Greeley Pulitzer

Published

on

500 people own 36% of equity in Thai companies | The Thaiger

Roughly 36% of Thailand’s corporate equity is held by just 500 people, highlighting wealth inequality in the Kingdom, according to a study released by the Bank of Thailand’s research institute.

Each of these 500 amass some 3.1 billion baht (102 million USD) per year in company profits, according to the report from the Puey Ungphakorn Institute for Economic Research. In contrast, average yearly household income in Thailand is around 10,000 USD.

A report out this week from the Economic and Business Research Centre for Reform at Thailand’s Rangsit University also pointed to divisive and polarised politics being another root cause of the economic divide.

Thailand’s private sector is dominated by tycoons running sprawling conglomerates. According to the World Bank, the gap between the mega-wealthy and the rest of the Thai population of 69 million is among the many economic challenges for Thailand. According to Bloomberg, the perception of a divide, exacerbated by an economic slowdown, is a major political fault line.

“Magnates arise in Thailand from institutional factors that privilege certain businesses,” said the executive director of PIER, author of the study.

The institute said Thailand needs to promote competitiveness to reduce profits from monopoly power and bolster entrepreneurship to create a more equitable distribution of corporate wealth.

The research is based on analysis of 2017 Commerce Ministry data on the 2.1 million shareholders in Thai firms, and was funded by the University of California San Diego.

SOURCE: Bangkok Post

Keep in contact with The Thaiger by following our Facebook page.
Continue Reading

The Thaiger Newsletter

Keep up with all the day’s news. Subscribe here.

The latest news and information from Thailand.

* indicates required
สรุปดราม่า “หนังน้องเดียว ลูกทุ่งวัฒนธรรม” เล่นหนังตะลุง “ด่าพระสงฆ์” | The Thaiger
ข่าว1 day ago

สรุปดราม่า “หนังน้องเดียว ลูกทุ่งวัฒนธรรม” เล่นหนังตะลุง “ด่าพระสงฆ์”

ม็อบ “สมัชชาคนจน” เดินเท้าถึงทำเนียบ กดดันรัฐบาลไม่จริงใจ [Live] | The Thaiger
ข่าวการเมือง3 days ago

ม็อบ “สมัชชาคนจน” เดินเท้าถึงทำเนียบ กดดันรัฐบาลไม่จริงใจ [Live]

ชมวาทะเด็ดธนาธร ให้การศาลรัฐธรรมนูญ คดีวีลัค ทำงานการเมืองเพราะอยากเปลี่ยนแปลงสังคม | The Thaiger
ข่าวการเมือง5 days ago

ชมวาทะเด็ดธนาธร ให้การศาลรัฐธรรมนูญ คดีวีลัค ทำงานการเมืองเพราะอยากเปลี่ยนแปลงสังคม

ตรวจหวย 16/10/62 รางวัลที่ 1 เลขท้าย 2 ตัว 3 ตัว เลขหน้า 3 ตัว และรางวัลอื่น ๆ | The Thaiger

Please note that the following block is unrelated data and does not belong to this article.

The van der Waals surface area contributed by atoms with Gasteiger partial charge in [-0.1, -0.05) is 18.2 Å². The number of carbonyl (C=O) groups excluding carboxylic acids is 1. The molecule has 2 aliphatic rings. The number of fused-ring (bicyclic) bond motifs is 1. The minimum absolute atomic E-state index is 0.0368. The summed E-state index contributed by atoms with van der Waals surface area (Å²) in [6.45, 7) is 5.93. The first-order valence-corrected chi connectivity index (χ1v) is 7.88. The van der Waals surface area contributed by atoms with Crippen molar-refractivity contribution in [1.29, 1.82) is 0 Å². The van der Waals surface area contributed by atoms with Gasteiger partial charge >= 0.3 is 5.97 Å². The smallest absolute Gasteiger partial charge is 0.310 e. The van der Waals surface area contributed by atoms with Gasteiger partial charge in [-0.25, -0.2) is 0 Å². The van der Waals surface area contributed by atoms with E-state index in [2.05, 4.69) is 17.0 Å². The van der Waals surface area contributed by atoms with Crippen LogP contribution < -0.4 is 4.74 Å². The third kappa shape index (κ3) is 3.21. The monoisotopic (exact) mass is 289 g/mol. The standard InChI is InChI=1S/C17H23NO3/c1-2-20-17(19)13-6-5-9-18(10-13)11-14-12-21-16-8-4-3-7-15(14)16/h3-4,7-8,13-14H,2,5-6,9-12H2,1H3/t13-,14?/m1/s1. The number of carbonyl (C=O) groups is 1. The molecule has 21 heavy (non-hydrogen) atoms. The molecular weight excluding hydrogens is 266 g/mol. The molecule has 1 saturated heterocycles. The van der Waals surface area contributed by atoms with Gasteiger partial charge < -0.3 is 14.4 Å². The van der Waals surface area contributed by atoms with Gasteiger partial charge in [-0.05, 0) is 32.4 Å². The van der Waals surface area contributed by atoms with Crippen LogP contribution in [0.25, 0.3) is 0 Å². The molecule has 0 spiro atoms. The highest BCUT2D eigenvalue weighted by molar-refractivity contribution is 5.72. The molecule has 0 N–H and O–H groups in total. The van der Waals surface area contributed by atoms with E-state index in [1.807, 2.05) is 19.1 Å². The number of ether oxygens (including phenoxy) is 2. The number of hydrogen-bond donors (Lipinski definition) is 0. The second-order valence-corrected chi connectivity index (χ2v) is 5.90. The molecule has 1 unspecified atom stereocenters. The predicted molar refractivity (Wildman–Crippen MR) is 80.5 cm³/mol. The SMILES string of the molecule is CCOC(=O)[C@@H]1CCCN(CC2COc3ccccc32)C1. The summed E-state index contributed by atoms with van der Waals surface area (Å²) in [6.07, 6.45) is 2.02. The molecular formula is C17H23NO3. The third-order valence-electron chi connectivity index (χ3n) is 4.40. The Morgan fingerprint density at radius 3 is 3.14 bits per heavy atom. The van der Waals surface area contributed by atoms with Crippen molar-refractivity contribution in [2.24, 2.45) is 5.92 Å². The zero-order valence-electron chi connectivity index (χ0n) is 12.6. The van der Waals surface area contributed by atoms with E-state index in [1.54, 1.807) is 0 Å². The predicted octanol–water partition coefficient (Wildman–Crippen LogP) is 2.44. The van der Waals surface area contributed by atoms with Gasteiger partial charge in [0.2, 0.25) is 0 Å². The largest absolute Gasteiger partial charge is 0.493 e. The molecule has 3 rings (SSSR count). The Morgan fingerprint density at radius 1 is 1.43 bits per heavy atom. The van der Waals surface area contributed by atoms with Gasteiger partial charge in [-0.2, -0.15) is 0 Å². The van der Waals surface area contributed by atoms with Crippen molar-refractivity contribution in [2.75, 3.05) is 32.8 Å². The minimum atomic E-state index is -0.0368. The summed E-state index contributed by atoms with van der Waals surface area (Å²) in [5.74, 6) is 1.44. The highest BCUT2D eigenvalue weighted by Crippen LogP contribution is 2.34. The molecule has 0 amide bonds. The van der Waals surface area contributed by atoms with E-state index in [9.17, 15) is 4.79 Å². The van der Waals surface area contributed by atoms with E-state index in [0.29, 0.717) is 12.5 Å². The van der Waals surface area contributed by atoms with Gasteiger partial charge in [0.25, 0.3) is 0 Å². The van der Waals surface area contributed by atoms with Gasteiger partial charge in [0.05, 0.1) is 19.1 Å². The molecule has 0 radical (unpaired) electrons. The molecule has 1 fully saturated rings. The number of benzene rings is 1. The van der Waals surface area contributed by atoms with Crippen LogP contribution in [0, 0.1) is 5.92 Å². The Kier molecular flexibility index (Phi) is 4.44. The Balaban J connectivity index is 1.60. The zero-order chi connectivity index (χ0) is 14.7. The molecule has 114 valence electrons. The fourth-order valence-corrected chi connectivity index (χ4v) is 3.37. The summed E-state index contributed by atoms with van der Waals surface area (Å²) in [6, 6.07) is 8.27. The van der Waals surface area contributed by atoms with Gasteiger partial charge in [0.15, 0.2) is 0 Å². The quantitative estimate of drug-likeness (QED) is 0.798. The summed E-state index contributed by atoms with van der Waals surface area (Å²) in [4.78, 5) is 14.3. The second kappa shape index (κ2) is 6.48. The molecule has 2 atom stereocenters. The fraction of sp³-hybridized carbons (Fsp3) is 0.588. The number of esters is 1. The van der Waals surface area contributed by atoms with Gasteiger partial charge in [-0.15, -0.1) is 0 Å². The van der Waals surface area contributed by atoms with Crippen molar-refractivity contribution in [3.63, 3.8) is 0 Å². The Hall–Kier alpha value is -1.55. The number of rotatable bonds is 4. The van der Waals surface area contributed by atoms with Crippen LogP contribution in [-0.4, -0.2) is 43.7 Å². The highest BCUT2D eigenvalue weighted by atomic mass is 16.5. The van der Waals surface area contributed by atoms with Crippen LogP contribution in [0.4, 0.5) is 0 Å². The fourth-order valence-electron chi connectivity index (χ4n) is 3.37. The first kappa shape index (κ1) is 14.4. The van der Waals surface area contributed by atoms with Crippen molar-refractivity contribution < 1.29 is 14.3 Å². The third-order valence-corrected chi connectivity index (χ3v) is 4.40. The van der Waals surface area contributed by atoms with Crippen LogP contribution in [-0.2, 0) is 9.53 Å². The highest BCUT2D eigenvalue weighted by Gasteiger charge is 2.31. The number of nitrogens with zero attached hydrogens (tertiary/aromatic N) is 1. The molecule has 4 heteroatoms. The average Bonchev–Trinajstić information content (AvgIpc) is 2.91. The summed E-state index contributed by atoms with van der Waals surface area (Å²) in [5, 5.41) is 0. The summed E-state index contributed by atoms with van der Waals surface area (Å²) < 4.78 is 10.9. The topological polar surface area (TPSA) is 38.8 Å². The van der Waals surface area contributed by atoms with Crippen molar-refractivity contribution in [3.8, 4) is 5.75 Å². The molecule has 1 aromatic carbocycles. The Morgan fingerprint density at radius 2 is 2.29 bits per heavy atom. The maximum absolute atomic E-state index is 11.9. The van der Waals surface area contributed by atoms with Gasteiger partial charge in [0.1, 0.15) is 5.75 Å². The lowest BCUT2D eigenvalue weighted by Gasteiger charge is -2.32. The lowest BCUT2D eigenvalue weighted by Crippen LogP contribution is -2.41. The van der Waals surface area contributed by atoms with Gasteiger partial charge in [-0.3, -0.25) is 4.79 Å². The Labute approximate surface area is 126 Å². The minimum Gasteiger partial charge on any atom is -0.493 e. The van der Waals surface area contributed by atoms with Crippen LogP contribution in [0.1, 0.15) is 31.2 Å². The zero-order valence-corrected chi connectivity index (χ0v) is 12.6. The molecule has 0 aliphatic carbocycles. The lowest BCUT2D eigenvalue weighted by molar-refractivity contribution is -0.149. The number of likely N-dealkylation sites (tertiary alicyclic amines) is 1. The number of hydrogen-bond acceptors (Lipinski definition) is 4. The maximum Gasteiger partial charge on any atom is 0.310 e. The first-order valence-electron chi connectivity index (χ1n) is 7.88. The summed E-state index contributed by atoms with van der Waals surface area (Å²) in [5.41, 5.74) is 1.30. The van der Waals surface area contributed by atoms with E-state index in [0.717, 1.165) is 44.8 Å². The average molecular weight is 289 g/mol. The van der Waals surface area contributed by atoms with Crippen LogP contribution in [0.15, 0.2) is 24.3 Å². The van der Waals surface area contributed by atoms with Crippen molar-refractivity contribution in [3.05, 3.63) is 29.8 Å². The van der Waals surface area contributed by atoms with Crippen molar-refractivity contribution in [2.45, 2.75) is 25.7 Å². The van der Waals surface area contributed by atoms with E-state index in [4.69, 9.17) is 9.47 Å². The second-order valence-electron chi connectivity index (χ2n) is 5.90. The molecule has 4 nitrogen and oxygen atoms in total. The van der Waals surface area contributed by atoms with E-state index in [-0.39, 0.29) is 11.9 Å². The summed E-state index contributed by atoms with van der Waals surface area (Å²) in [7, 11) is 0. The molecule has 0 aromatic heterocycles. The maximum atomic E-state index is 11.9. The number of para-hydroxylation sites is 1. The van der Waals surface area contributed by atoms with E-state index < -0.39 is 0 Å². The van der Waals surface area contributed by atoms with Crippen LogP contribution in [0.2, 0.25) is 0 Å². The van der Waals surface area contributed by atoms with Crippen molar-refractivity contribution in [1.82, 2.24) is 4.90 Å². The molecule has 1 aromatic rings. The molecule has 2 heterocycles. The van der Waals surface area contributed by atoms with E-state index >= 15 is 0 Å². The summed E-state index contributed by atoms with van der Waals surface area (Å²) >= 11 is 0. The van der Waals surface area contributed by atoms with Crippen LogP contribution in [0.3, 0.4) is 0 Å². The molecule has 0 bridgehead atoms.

ตรวจหวย1 week ago

ตรวจหวย 16/10/62 รางวัลที่ 1 เลขท้าย 2 ตัว 3 ตัว เลขหน้า 3 ตัว และรางวัลอื่น ๆ

ตรวจหวย 16 ตุลาคม 2562 ผลสลากกินแบ่งรัฐบาล 16/10/62 | The Thaiger
ตรวจหวย1 week ago

ตรวจหวย 16 ตุลาคม 2562 ผลสลากกินแบ่งรัฐบาล 16/10/62

ถ่ายทอดสด “สลากกินแบ่งรัฐบาล” 16 ตุลาคม 2562 ลุ้นรางวัลที่ 1 สด ๆ | The Thaiger
ตรวจหวย1 week ago

ถ่ายทอดสด “สลากกินแบ่งรัฐบาล” 16 ตุลาคม 2562 ลุ้นรางวัลที่ 1 สด ๆ

หนุ่มแท็กซี่ฉาว ท้าต่อยเจ้าของธุรกิจเต๊นท์ กลางงานสนามหลวง | The Thaiger
ข่าว1 week ago

หนุ่มแท็กซี่ฉาว ท้าต่อยเจ้าของธุรกิจเต๊นท์ กลางงานสนามหลวง

ไทยแชมป์วอลเลย์บอลอาเซียนกรังด์ปรีซ์สนาม 2 รางวัลรายบุคคล | The Thaiger
วอลเลย์บอล2 weeks ago

ไทยแชมป์วอลเลย์บอลอาเซียนกรังด์ปรีซ์สนาม 2 รางวัลรายบุคคล

ตรวจหวย1ตุลาคม2562 ผลรางวัลที่ 1 เลขท้าย 2 ตัว 3 ตัว เลขหน้า 3 ตัว และรางวัลอื่น ๆ | The Thaiger
ตรวจหวย3 weeks ago

ตรวจหวย1ตุลาคม2562 ผลรางวัลที่ 1 เลขท้าย 2 ตัว 3 ตัว เลขหน้า 3 ตัว และรางวัลอื่น ๆ

ถ่ายทอดสดหวย 1 ตุลาคม 2562 ลุ้นรางวัลที่ 1 สลากกินแบ่งรัฐบาล | The Thaiger
ตรวจหวย3 weeks ago

ถ่ายทอดสดหวย 1 ตุลาคม 2562 ลุ้นรางวัลที่ 1 สลากกินแบ่งรัฐบาล

สีจิ้นผิงกล่าวสุนทรพจน์ ครบรอบ 70 ปีก่อตั้งสาธารณรัฐประชาชนจีน -ลิงก์ถ่ายทอดสด | The Thaiger
ต่างประเทศ3 weeks ago

สีจิ้นผิงกล่าวสุนทรพจน์ ครบรอบ 70 ปีก่อตั้งสาธารณรัฐประชาชนจีน -ลิงก์ถ่ายทอดสด

คลิปไฮไลท์วอลเลย์บอลเวิลด์คัพ 2019 นัดที่ 5 | The Thaiger
วอลเลย์บอล1 month ago

คลิปไฮไลท์วอลเลย์บอลเวิลด์คัพ 2019 นัดที่ 5

คลิปไฮไลท์ วอลเลย์บอลเวิลด์คัพ 2019 นัดที่ 1 | The Thaiger
วอลเลย์บอล1 month ago

คลิปไฮไลท์ วอลเลย์บอลเวิลด์คัพ 2019 นัดที่ 1

Paramount เตรียมรีเมค FACE/OFF หนังบู๊ระดับตำนาน | The Thaiger
หนัง1 month ago

Paramount เตรียมรีเมค FACE/OFF หนังบู๊ระดับตำนาน

ประยุทธ์ โต้ รัฐบาลไหนก็มีตำหนิทั้งนั้น “ถึงเวลาก็อ้างอย่างที่ผมอ้าง” | The Thaiger
ข่าวการเมือง1 month ago

ประยุทธ์ โต้ รัฐบาลไหนก็มีตำหนิทั้งนั้น “ถึงเวลาก็อ้างอย่างที่ผมอ้าง”

Trending